2005 Salt Lake City Annual Meeting (October 16–19, 2005)

Paper No. 8
Presentation Time: 8:00 AM-12:00 PM


ROY, Mousumi, Earth and Planetary Sciences, University of New Mexico, Albuquerque, NM 87131 and JORDAN, Thomas, Department of Earth Sciences, University of Southern California, Zumberge Hall, 3651 Trousdale Parkway, Los Angeles, CA 90089, mroy@unm.edu

This study integrates available data relevant to the tectonic and physiographic evolution of the Colorado Plateau to test a geodynamic model for the Tertiary history of this enigmatic region. The centerpiece of this model is the idea (based on xenolith data) that the Colorado Plateau is underlain by compositionally distinct mantle lithosphere that is depleted in basaltic components relative to the surrounding mantle (e.g., beneath the Basin and Range). We explore the implications of this idea for the Tertiary evolution of the Colorado Plateau in numerical models with constraints derived from Tertiary magmatic patterns, heatflow, xenolith data, seismic velocity structures, and rock erosion and exhumation.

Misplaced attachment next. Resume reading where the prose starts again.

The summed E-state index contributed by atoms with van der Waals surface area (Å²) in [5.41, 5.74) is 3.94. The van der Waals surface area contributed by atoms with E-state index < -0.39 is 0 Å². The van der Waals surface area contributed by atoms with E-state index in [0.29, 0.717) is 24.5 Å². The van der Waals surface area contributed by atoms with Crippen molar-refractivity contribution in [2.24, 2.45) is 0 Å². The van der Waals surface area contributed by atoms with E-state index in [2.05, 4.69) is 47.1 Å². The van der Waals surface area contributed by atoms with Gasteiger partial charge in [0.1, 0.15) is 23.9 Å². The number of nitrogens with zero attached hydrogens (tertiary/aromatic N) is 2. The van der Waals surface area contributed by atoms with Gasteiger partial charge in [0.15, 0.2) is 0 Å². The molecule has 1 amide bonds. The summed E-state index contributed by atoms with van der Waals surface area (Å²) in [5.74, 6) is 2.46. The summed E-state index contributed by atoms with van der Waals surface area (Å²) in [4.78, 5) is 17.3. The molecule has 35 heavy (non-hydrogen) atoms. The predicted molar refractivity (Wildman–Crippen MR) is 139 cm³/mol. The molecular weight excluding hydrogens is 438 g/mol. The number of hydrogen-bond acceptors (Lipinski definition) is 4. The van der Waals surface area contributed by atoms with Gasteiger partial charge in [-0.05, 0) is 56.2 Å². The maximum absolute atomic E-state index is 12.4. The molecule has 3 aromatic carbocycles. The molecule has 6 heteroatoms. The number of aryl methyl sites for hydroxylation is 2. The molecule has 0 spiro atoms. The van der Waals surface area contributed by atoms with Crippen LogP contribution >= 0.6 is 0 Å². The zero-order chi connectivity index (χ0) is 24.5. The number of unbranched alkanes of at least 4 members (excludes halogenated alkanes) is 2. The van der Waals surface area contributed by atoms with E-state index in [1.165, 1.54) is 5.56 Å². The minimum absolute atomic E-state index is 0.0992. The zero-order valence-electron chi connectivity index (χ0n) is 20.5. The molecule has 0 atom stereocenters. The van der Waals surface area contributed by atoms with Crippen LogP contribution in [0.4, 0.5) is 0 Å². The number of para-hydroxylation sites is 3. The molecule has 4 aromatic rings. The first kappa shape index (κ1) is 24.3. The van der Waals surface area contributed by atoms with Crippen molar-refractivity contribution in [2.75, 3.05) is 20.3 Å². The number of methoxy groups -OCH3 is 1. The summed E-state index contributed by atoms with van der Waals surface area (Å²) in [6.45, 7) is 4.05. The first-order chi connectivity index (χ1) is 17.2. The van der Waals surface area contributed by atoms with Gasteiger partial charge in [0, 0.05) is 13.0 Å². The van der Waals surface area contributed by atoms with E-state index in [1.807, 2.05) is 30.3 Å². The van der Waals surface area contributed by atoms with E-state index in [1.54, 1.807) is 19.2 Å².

The starting point of these models is the post-Laramide (partial or full) removal of the Farallon slab and associated changes in the physical state of North America lithosphere, including the voluminous middle Tertiary “ignimbrite flare-up.” This work explores the coupling between the timing of surface uplift of the plateau (achieved without significant upper crustal shortening) and physical changes after Farallon slab removal and Tertiary magmatism surrounding the Colorado Plateau. We model the thermal consequences of Farallon slab removal from beneath North America as a conductive relaxation process, where the base of a variably depleted (variable normative density) North America is brought into contact with hot asthenosphere and the system is allowed to then evolve toward conductive steady-state. The results from these first-order models show that heating of a variably depleted chemical boundary layer will lead to variable vertical motions, with more rock uplift in regions of greater depletion (higher Mg #) and thicker chemical boundary layer. This work helps to quantify how much rock uplift can be attributed thermal relaxation of a variably depleted lithosphere as a function of degree of depletion, lateral scale of chemical heterogeneity, and thermal parameters. This estimate of rock uplift is combined with estimates of rock uplift driven by spatially variable erosional unloading of the Colorado Plateau to obtain viable regional rock uplift scenarios.